Distribution agreements

Area of expertise

Distribution agreements are generally not considered to be anticompetitive unless they contain anticompetitive provisions that are strictly prohibited by the Polish Competition Act. Moreover, if any of the parties to a vertical agreement has more than a certain market share level, the agreement must be assessed further and carefully as it could be considered anticompetitive under general competition rules.

For several years, the President of the Office for the Protection of Competition and Consumers (the “OCCP – UOKiK”, “Polish Competition Authority”) has imposed high fines on producers and distributors who agreed on an actual level of resale prices or upon minimum resale prices (“resale price maintenance”, “RPM”), a type of agreement that is strictly prohibited by the Polish Competition Act. The European Commission has also been increasingly active in this area, primarily in e-commerce.

Under the Polish Competition Act, clauses prohibited in distribution agreements, in addition to those setting resale prices, include those restricting the freedom of distributors to determine the area of influence or groups of customers to target. This prohibition particularly pertains to e-commerce.

A significant difference between the treatment of illegal vertical agreements by the Polish and EU competition laws is that the Polish Competition Act allows for leniency for vertical restraints whereas the EU law does not.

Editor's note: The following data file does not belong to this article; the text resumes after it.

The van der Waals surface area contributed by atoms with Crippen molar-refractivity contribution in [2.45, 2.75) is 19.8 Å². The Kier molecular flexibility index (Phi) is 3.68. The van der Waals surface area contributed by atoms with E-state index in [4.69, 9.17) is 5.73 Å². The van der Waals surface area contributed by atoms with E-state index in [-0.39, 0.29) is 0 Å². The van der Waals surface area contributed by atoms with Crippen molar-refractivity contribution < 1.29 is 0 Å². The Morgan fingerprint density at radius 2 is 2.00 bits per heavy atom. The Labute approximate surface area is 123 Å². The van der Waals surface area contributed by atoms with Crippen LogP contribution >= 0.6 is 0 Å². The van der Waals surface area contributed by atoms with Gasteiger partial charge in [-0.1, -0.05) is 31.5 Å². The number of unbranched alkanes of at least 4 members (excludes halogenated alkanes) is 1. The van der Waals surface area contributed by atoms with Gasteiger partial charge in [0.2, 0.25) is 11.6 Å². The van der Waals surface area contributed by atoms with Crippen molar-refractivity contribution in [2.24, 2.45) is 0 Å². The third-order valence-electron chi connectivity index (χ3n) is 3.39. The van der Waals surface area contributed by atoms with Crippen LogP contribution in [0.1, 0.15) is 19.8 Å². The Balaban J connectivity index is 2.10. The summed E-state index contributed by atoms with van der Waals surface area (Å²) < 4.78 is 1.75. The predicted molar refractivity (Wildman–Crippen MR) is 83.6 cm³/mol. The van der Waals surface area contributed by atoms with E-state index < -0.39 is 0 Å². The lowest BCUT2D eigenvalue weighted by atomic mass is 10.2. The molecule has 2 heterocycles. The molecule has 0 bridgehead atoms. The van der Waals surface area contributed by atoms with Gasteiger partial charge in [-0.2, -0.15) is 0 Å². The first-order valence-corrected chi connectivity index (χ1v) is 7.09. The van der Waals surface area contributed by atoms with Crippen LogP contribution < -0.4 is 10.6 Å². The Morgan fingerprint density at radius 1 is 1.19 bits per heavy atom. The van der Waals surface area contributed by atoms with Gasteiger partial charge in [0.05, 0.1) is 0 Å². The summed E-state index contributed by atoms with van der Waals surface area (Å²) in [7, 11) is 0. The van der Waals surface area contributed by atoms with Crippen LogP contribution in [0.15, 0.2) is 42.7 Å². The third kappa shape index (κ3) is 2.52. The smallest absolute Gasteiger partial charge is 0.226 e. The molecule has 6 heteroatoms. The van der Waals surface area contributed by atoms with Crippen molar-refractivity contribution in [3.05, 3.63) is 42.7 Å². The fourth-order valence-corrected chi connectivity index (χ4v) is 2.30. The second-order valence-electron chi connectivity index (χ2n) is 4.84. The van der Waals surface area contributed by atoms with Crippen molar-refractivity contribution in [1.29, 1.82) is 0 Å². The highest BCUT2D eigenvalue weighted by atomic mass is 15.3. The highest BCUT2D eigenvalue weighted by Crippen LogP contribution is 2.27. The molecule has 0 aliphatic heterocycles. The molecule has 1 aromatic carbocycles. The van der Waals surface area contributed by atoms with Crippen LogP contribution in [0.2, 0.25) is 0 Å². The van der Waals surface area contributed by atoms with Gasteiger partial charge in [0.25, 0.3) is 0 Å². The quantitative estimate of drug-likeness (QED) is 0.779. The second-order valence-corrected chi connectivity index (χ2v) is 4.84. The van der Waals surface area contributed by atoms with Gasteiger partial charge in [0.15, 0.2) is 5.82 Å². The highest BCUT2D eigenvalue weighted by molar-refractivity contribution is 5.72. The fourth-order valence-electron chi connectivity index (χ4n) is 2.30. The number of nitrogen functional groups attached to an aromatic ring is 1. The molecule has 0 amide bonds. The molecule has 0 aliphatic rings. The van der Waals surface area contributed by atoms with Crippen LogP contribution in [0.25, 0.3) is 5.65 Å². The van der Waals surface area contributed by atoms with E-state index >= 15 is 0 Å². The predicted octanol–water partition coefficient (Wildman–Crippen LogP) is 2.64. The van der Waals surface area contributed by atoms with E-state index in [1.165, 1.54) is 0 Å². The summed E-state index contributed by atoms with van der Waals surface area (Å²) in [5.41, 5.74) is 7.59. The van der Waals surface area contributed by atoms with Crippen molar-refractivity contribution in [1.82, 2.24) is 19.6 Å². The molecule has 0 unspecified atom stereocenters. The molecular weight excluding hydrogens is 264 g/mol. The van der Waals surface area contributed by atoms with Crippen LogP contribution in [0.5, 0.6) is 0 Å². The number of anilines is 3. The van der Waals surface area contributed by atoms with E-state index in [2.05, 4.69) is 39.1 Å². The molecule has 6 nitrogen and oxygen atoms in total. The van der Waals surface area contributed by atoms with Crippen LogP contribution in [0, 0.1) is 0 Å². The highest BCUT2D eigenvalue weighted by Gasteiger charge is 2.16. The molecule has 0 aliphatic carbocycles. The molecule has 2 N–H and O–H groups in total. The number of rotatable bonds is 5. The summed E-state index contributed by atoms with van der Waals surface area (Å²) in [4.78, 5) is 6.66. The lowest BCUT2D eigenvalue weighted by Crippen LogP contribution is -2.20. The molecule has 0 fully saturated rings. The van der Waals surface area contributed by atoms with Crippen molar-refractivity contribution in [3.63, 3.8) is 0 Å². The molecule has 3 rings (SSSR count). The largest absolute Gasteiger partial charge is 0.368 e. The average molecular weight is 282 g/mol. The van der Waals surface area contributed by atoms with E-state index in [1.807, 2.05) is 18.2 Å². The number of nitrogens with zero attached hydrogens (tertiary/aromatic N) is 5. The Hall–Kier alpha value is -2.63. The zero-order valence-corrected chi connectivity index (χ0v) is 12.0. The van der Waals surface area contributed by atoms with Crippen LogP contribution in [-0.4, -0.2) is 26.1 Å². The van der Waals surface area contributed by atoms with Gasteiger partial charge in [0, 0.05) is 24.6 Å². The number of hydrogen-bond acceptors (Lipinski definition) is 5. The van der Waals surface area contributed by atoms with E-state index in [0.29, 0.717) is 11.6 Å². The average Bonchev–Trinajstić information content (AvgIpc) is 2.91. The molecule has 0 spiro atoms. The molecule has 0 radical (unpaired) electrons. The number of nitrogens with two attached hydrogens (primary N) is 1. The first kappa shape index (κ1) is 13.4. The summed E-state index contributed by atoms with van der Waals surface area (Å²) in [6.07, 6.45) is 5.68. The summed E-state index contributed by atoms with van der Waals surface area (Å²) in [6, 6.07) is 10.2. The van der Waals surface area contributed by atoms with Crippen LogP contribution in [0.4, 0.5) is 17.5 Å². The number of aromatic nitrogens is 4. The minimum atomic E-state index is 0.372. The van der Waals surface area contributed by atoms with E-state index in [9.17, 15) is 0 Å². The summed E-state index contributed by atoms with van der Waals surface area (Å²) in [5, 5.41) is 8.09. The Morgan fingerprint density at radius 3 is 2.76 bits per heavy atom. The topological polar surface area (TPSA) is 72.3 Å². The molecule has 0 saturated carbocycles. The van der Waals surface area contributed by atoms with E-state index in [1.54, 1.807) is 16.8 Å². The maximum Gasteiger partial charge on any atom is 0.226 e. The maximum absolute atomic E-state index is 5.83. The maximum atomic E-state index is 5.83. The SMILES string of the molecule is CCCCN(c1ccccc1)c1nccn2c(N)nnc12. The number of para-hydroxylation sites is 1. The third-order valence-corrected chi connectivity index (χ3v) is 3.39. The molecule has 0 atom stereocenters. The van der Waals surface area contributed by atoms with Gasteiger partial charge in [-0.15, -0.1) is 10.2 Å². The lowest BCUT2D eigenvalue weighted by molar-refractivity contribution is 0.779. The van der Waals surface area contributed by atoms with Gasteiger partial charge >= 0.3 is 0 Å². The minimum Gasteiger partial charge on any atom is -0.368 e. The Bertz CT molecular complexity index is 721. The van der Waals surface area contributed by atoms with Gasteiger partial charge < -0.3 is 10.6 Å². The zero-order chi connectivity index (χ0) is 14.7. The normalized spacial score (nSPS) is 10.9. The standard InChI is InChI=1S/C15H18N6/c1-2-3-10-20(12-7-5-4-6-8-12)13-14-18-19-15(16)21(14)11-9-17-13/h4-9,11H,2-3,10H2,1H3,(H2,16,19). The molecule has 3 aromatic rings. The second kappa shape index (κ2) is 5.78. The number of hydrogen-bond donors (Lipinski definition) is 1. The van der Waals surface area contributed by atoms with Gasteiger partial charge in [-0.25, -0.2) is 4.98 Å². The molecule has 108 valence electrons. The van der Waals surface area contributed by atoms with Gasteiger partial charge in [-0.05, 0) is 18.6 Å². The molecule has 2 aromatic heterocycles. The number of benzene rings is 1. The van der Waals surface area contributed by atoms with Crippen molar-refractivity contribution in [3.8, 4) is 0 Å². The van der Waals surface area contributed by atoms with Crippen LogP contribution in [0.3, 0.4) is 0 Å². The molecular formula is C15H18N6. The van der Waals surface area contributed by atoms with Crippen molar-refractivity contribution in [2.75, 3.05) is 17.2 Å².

Hansberry Tomkiel advises its clients how to create distribution systems and to establish trade policies with respect to vertical relationships between producers and distributors, sellers and buyers of goods or services, to comply with the Competition Act.

If the Competition Authority has already charged an illegal distribution practices, we work closely with our client to identify facts and arguments to defend against the charge. We are skilled in presenting a convincing case to the Competition Authority, working hand in hand with specialised teams of antitrust economists and industry experts, if necessary.

If a client’s conduct appears to exceed what is legally permitted, but the defendant chooses not to defend its conduct, Hansberry Tomkiel assists in identifying available legal remedies to mitigate competition law liability, such as the leniency programme, settlements or commitments.

Our recent experience includes:

  • representing a personal hygiene goods manufacturer, which resulted in the partial dismissal (by UOKiK, in an administrative decision) of its earlier allegation of a minimum resale price agreement. Our Firm drafted the client’s appeal of UOKiK’s remaining charges and presented the appeal to the Competition Court, whom we persuaded to annul the remainder of UOKiK’s decision;
  • representing a client in a dispute with the owner of shopping centres that used clauses restricting competition in its agreements with tenants;
  • preparing a competition law compliance audit and proposals for changes in the distribution rules of a large food manufacturer;
  • drafting opinions on the compliance of banking franchise networks with the Competition Act; and
  • providing compliance training to the sales department of a major appliance manufacturer.

Dorothy Hansberry-Bieguńska

Małgorzata Krasnodębska-Tomkiel

Grzegorz Materna

Dorota Podsiedzik-Malec


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